Autofictions: Trish Morrissey at Photo Museum Ireland


Posted 4 weeks ago in Arts & Culture Features

Trish Morrissey develops and plays characters that resonate with her own life and archives material to make photographs and films, sometimes disturbing often funny. Here we present two of her complementary bodies of work.

 

THE FAILED REALIST, 2011

Morrissey’s son was born with health difficulties when her daughter was three years old. Confined to the house with two small children, Morrissey needed to find her materials and subject matter within the home. The Failed Realist evolved from a rainy day face painting activity into a collaboration between mother and daughter.

Ladybird

Morrissey’s daughter decided to paint her mother’s face, choosing subjects from her immediate experience and naming the pictures. Morrissey submitted to these desires and, together they photographed the results.

A Wild Dog Chasing A London Bird

The series title comes from the French philosopher and psychologist Georges-Henri Luquet (1876-1965), whose studies of the evolution of children’s drawing based on stages of realism were published in 1927 (translated into English, 2001).

Bitzer

The ‘failed realism’ stage comes between the ages of four and six, when a child wants to represent the world and yet their verbal and visual skills exceed their mark making abilities.

 

THE SUCCESSFUL REALIST, 2017

This series was made when Morrissey’s daughter was bordering on becoming a teenager. In some respects, it was an experiment to test the theories of drawing explored in The Failed Realist, and to see how the child’s worldview and relationship with her mother had evolved since 2011. As before, Morrissey gave her daughter completely free reign and submitted to her will.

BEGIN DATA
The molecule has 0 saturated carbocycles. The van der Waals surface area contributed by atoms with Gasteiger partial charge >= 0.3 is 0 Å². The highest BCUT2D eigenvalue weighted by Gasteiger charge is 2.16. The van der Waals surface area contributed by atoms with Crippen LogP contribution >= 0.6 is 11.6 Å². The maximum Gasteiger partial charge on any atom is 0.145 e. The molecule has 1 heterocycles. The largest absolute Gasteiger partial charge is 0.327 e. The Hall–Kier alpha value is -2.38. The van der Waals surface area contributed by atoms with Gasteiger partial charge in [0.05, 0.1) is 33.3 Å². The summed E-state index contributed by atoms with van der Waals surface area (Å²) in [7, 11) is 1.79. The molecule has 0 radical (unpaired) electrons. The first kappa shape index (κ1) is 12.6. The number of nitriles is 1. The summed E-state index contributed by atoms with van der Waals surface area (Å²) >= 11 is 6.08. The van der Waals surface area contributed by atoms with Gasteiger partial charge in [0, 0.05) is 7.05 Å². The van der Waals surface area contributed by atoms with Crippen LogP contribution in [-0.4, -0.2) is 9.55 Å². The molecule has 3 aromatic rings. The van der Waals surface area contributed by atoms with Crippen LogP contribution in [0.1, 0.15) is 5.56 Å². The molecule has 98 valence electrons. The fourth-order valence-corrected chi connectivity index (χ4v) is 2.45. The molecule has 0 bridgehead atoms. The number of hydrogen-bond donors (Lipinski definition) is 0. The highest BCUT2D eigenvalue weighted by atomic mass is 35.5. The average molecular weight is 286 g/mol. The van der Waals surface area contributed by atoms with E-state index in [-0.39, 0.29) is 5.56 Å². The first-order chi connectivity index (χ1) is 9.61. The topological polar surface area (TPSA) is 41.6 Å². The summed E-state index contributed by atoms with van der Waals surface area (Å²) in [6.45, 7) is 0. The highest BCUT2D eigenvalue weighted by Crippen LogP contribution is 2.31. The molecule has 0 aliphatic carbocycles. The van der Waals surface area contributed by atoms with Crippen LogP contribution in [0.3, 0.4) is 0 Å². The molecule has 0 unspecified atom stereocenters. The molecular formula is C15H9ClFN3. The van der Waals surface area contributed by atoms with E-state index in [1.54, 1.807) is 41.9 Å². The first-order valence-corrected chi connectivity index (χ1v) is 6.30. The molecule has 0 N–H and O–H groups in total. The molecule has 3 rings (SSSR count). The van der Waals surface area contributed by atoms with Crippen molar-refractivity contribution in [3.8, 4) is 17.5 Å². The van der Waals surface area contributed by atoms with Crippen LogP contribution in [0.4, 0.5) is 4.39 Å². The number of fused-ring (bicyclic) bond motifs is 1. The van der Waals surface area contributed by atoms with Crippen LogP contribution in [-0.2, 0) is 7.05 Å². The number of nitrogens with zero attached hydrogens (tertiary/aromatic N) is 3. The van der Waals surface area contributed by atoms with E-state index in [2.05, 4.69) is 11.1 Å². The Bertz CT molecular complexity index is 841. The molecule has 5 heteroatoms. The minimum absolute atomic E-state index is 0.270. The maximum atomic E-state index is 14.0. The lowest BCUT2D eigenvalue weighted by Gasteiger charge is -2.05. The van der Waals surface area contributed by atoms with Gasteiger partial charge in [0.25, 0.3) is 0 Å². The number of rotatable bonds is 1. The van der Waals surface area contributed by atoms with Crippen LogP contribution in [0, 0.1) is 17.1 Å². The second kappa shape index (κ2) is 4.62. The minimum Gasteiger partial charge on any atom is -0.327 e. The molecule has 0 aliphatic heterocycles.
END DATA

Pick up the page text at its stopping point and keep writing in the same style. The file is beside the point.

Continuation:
Cyclops Twins

She writes: “Where previously it had been an endurance test – her clumsy brush skills poking and scratching my skin for up to an hour, this time she was an artist with a canvas, a successful realist.

Clown Face

“Some of the results from the second iteration of this process were obscure and witty (Cyclops Twins), and others ghoulish (Clown Face).

Life and Death

Some were influenced by her time online (Emoji Love Eyes), others express her generation’s concern with the world they are being left to fix (Life and Death).

Words: Kate Best

Feature Image: Love Eyes, Trish Morrissey 2017

Autofictions: Twenty Years of Photography and Film is on the Photo Museum Ireland until Saturday February 10

Trish will do a masterclass on Sunday February 11 from 1.30pm – 4.30pm for eight participants, €250 Individual rate, €235 Museum Members, Students/Unwaged/Artists & OAPs.

trishmorrissey.com

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